Rodney did find a way to save them, but only because of John, who had a bad idea.
“You see,” Rodney said to John, “your idea was wrong, wrong, so very, very wrong. Still, the other two Rodneys tried everything they could think of and nothing worked. Clearly, the right answer is something that no me in any story would ever in a million years consider because it’s so obviously a terrible idea. So, since generally it’s clear to me that you’re totally wrong, I’m going to listen to you, just this once.”
John was less impressed with how neat that was than he should have been, but it got them home.
After that, when he had time, which he mostly didn’t, Rodney thought every now and then about what real things are like, and how genius Rodneys look at them, and what it meant when genius Rodneys got things wrong over and over because they didn’t think about all the ways that things could possibly be.
Which Rodney didn’t much enjoy thinking about. It was too much like work, or not enough like work, or something like looking for an answer he would never, ever consider.
Except sometimes that was the right answer.
A while later, Rodney found an ancient thing at the bottom of the ocean. The ancient thing had an artificial intelligence, which is a machine brain that thinks. The artificial intelligence made Rodney, and John, and Mr. Woolsey, their boss, see things that weren’t there.
Rodney thought the whole thing was kind of interesting, and Mr. Woolsey seemed like he was OK with it, but John? Whatever the artificial intelligence showed John, it made John scared, and angry, and unhappy enough that even Rodney noticed.
Mr. Woolsey liked to make people write reports, and he kept them on his computer. Rodney (who set up the computers so that everyone had privacy from everyone but Rodney) found John’s report and read it.
John’s report was about failing and no good answers and other people getting killed and Kolya (somebody bad John and Rodney knew) chopping John’s hand off and John almost dying.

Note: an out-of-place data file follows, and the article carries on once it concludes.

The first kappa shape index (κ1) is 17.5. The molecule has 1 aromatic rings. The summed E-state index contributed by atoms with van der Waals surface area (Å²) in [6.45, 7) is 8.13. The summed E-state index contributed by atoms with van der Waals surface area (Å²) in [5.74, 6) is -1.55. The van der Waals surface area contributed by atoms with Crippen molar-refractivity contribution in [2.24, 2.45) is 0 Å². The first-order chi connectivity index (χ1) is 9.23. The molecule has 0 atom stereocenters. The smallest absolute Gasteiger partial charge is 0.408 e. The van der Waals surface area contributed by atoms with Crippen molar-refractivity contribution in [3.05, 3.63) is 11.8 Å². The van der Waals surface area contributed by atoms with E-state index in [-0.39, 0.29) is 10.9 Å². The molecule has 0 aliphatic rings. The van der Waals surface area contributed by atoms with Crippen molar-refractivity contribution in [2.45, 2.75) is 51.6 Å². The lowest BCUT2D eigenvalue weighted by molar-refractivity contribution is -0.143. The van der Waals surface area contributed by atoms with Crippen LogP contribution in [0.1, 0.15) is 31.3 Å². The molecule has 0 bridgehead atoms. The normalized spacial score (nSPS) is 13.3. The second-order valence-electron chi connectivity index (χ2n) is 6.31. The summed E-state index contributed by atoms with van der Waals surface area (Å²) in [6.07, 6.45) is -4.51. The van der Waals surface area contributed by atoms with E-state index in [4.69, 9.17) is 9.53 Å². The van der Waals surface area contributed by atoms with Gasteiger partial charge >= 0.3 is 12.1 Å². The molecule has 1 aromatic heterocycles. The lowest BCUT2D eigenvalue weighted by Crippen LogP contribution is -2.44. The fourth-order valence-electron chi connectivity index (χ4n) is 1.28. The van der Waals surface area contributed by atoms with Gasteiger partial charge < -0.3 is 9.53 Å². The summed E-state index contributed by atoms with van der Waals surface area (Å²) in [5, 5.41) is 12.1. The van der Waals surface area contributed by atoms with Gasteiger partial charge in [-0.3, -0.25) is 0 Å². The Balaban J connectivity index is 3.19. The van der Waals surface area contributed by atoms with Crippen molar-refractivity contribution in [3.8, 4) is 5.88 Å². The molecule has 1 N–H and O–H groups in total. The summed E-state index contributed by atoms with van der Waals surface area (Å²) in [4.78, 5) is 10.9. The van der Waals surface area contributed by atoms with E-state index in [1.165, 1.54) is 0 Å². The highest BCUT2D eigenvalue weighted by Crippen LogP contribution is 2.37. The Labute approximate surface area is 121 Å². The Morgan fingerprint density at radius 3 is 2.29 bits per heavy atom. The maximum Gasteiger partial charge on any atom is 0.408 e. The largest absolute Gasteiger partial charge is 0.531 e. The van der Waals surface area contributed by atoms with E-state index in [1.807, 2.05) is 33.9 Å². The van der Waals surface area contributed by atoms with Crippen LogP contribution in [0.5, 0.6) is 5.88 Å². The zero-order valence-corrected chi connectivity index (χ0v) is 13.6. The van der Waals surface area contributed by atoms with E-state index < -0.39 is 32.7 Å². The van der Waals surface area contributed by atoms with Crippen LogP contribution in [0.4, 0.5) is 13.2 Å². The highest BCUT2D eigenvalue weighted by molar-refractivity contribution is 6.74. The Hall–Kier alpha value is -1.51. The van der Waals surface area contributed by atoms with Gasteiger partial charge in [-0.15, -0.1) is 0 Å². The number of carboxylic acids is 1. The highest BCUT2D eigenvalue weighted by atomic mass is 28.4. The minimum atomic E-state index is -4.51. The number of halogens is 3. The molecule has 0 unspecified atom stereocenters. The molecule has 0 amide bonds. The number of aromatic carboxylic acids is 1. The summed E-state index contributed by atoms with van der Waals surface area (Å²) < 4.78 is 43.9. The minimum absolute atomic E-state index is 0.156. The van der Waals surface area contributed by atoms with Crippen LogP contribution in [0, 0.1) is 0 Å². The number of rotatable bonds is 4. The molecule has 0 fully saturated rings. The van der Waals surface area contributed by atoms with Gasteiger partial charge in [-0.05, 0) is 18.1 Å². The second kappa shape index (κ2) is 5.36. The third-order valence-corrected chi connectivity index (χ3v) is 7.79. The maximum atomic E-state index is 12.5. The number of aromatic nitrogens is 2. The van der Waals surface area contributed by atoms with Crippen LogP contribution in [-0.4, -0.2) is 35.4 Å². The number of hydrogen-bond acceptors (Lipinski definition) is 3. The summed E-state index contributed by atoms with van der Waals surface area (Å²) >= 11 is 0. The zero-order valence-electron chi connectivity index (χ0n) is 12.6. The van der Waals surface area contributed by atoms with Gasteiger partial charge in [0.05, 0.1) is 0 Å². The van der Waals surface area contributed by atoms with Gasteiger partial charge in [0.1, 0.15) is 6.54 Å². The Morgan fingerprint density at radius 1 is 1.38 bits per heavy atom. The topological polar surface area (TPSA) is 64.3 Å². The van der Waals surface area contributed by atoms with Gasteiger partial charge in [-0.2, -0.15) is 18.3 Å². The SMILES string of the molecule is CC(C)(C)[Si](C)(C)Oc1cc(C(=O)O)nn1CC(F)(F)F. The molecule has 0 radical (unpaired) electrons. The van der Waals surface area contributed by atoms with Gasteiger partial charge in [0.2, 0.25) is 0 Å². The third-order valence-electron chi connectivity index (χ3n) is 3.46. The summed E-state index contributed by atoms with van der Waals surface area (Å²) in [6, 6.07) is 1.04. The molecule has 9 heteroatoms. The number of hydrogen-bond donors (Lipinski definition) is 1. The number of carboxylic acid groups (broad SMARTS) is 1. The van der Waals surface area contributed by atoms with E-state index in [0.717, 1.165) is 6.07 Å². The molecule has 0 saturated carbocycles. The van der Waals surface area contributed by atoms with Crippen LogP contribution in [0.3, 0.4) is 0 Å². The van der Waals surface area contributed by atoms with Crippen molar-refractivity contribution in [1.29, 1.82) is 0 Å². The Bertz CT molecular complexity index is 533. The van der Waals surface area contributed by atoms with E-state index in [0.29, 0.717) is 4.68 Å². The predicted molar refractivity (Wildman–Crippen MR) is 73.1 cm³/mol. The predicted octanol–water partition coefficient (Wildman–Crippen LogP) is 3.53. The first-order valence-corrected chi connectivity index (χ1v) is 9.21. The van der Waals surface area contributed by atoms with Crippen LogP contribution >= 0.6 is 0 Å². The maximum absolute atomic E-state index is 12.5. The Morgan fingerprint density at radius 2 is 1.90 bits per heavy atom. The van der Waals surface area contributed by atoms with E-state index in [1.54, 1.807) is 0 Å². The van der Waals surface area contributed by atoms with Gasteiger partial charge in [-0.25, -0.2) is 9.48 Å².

It was also about the artificial intelligence telling John that all the terrible things happened to John because John wanted them to.
The report made Rodney a little sick. Rodney’s been telling John that, about the terrible things, for years, over and over again, and for years he’s been wishing that something would happen so that John would know he was right.
Only now, Rodney thought about the look on John’s face and wished it had never happened.
Rodney wanted to do the right thing, and he didn’t really know what the right thing was. Rodney was pretty sure, though, that whatever it was, it was something Rodney would never in a million years think of doing.
He was also pretty sure that whatever it was, he had to be where John was to do it.
So Rodney went to John’s room, and knocked (which Rodney rarely did), and walked through without yelling when John opened the door (which Rodney didn’t do much either).
John, thought Rodney (who was really trying to pay attention) looked terrible, like he could just barely manage to pretend to be OK.
“Not surprised to see you, McKay” John said. “Was there something you wanted to discuss?”
What, Rodney thought, would he never do now?
“I’m sorry,” he said. “I hate it when you’re hurt. I wish I could do something to make it better, but I don’t know what to do.”
John looked startled, and like that wasn’t what he was expecting Rodney to say, and like he didn’t know what to do either.
Then he sat down on his bed, and Rodney sat down next to him, and John started to talk (which, Rodney thought, John would never do).
John choked out a few things about responsibility, and not having any good choices, and all the things John thought he had to do even if he couldn’t explain them and everyone else thought he was wrong.
Rodney sat quietly and stared down at his hands and listened, which is definitely something Rodney would never do.
After a while, John stopped talking, and Rodney looked up to find John staring at him.
Huh, Rodney thought, and then John put his hand on the side of Rodney’s face and kissed him, right on the lips.
There was no way that Rodney wouldn’t freak out about that, so Rodney kissed John back.
Then they lay down, and Rodney kissed John back some more, and John fell asleep curled up with his head on Rodney’s shoulder.
Rodney lay awake for a while, making a list in his head of some other things that he would never do, and wondered if John would be interested in doing those things with him.
He would, Rodney thought, think about it in the morning. He wrapped his arms around John a little tighter, and his brain stopped yelling at him (which it absolutely never did), and he went to sleep, and they slept peacefully together until they woke to the rest of their lives.